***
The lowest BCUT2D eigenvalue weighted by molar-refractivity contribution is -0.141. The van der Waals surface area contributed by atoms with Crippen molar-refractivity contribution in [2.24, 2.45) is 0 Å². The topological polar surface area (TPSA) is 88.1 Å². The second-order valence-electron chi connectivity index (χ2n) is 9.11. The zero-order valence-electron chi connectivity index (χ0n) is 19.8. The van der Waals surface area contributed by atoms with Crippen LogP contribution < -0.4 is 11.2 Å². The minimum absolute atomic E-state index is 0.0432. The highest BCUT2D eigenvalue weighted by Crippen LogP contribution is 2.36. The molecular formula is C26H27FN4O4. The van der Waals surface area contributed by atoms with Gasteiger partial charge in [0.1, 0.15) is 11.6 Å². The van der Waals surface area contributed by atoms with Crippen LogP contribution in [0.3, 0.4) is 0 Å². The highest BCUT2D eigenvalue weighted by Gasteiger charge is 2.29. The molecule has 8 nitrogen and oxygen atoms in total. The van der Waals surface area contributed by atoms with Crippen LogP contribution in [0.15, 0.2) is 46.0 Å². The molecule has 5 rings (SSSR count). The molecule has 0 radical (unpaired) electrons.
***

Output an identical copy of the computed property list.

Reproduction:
The lowest BCUT2D eigenvalue weighted by molar-refractivity contribution is -0.141. The van der Waals surface area contributed by atoms with Crippen molar-refractivity contribution in [2.24, 2.45) is 0 Å². The topological polar surface area (TPSA) is 88.1 Å². The second-order valence-electron chi connectivity index (χ2n) is 9.11. The zero-order valence-electron chi connectivity index (χ0n) is 19.8. The van der Waals surface area contributed by atoms with Crippen LogP contribution < -0.4 is 11.2 Å². The minimum absolute atomic E-state index is 0.0432. The highest BCUT2D eigenvalue weighted by Crippen LogP contribution is 2.36. The molecular formula is C26H27FN4O4. The van der Waals surface area contributed by atoms with Gasteiger partial charge in [0.1, 0.15) is 11.6 Å². The van der Waals surface area contributed by atoms with Crippen LogP contribution in [0.3, 0.4) is 0 Å². The highest BCUT2D eigenvalue weighted by Gasteiger charge is 2.29. The molecule has 8 nitrogen and oxygen atoms in total. The van der Waals surface area contributed by atoms with Crippen LogP contribution in [0.15, 0.2) is 46.0 Å². The molecule has 5 rings (SSSR count). The molecule has 0 radical (unpaired) electrons.